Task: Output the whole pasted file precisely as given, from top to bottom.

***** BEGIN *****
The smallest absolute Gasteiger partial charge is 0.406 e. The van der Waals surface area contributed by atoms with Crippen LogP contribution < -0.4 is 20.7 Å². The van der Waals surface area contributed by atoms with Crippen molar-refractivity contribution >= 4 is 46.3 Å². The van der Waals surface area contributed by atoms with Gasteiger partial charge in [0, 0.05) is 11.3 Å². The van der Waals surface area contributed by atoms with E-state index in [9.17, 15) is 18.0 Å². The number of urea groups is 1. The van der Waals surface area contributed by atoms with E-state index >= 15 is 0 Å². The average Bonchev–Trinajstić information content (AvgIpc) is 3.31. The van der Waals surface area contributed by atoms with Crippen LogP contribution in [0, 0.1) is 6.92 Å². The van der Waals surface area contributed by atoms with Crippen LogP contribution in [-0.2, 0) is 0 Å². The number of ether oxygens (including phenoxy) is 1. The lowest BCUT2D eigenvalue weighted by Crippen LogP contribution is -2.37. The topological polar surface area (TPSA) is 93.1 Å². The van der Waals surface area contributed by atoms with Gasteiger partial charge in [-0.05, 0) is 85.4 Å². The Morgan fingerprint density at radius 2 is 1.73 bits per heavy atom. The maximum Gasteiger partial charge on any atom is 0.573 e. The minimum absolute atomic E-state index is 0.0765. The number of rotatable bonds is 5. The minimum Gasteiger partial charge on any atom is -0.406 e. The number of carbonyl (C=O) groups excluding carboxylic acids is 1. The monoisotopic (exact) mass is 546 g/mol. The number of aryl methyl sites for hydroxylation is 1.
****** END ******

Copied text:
The smallest absolute Gasteiger partial charge is 0.406 e. The van der Waals surface area contributed by atoms with Crippen LogP contribution < -0.4 is 20.7 Å². The van der Waals surface area contributed by atoms with Crippen molar-refractivity contribution >= 4 is 46.3 Å². The van der Waals surface area contributed by atoms with Gasteiger partial charge in [0, 0.05) is 11.3 Å². The van der Waals surface area contributed by atoms with E-state index in [9.17, 15) is 18.0 Å². The number of urea groups is 1. The van der Waals surface area contributed by atoms with E-state index >= 15 is 0 Å². The average Bonchev–Trinajstić information content (AvgIpc) is 3.31. The van der Waals surface area contributed by atoms with Crippen LogP contribution in [0, 0.1) is 6.92 Å². The van der Waals surface area contributed by atoms with Crippen LogP contribution in [-0.2, 0) is 0 Å². The number of ether oxygens (including phenoxy) is 1. The lowest BCUT2D eigenvalue weighted by Crippen LogP contribution is -2.37. The topological polar surface area (TPSA) is 93.1 Å². The van der Waals surface area contributed by atoms with Gasteiger partial charge in [-0.05, 0) is 85.4 Å². The Morgan fingerprint density at radius 2 is 1.73 bits per heavy atom. The maximum Gasteiger partial charge on any atom is 0.573 e. The minimum absolute atomic E-state index is 0.0765. The number of rotatable bonds is 5. The minimum Gasteiger partial charge on any atom is -0.406 e. The number of carbonyl (C=O) groups excluding carboxylic acids is 1. The monoisotopic (exact) mass is 546 g/mol. The number of aryl methyl sites for hydroxylation is 1.